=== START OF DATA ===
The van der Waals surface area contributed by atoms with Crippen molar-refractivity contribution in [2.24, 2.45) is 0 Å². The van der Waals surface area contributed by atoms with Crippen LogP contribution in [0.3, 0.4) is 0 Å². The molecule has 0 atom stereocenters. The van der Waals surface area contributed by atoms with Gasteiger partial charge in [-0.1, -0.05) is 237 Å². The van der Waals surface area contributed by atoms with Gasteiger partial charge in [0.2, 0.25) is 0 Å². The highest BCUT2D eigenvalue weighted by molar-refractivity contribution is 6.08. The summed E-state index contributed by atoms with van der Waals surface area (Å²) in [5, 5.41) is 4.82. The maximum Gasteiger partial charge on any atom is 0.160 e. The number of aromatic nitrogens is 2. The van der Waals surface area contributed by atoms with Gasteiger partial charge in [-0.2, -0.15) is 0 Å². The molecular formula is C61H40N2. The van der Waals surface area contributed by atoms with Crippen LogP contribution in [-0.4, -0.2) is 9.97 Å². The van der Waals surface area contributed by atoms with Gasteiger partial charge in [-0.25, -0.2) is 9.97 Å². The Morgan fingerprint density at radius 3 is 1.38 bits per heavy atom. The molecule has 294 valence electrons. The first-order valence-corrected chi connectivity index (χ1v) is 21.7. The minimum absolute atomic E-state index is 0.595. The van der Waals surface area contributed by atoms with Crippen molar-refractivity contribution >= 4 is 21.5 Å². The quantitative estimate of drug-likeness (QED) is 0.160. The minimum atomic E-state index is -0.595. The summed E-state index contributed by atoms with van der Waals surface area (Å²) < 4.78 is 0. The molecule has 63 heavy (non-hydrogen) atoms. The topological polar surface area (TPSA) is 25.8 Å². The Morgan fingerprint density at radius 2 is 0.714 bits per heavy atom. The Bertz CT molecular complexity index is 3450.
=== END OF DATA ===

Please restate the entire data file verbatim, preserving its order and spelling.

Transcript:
The van der Waals surface area contributed by atoms with Crippen molar-refractivity contribution in [2.24, 2.45) is 0 Å². The van der Waals surface area contributed by atoms with Crippen LogP contribution in [0.3, 0.4) is 0 Å². The molecule has 0 atom stereocenters. The van der Waals surface area contributed by atoms with Gasteiger partial charge in [-0.1, -0.05) is 237 Å². The van der Waals surface area contributed by atoms with Gasteiger partial charge in [0.2, 0.25) is 0 Å². The highest BCUT2D eigenvalue weighted by molar-refractivity contribution is 6.08. The summed E-state index contributed by atoms with van der Waals surface area (Å²) in [5, 5.41) is 4.82. The maximum Gasteiger partial charge on any atom is 0.160 e. The number of aromatic nitrogens is 2. The van der Waals surface area contributed by atoms with Gasteiger partial charge in [-0.2, -0.15) is 0 Å². The molecular formula is C61H40N2. The van der Waals surface area contributed by atoms with Crippen LogP contribution in [-0.4, -0.2) is 9.97 Å². The van der Waals surface area contributed by atoms with Gasteiger partial charge in [-0.25, -0.2) is 9.97 Å². The Morgan fingerprint density at radius 3 is 1.38 bits per heavy atom. The molecule has 294 valence electrons. The first-order valence-corrected chi connectivity index (χ1v) is 21.7. The minimum absolute atomic E-state index is 0.595. The van der Waals surface area contributed by atoms with Crippen molar-refractivity contribution >= 4 is 21.5 Å². The quantitative estimate of drug-likeness (QED) is 0.160. The minimum atomic E-state index is -0.595. The summed E-state index contributed by atoms with van der Waals surface area (Å²) < 4.78 is 0. The molecule has 63 heavy (non-hydrogen) atoms. The topological polar surface area (TPSA) is 25.8 Å². The Morgan fingerprint density at radius 2 is 0.714 bits per heavy atom. The Bertz CT molecular complexity index is 3450.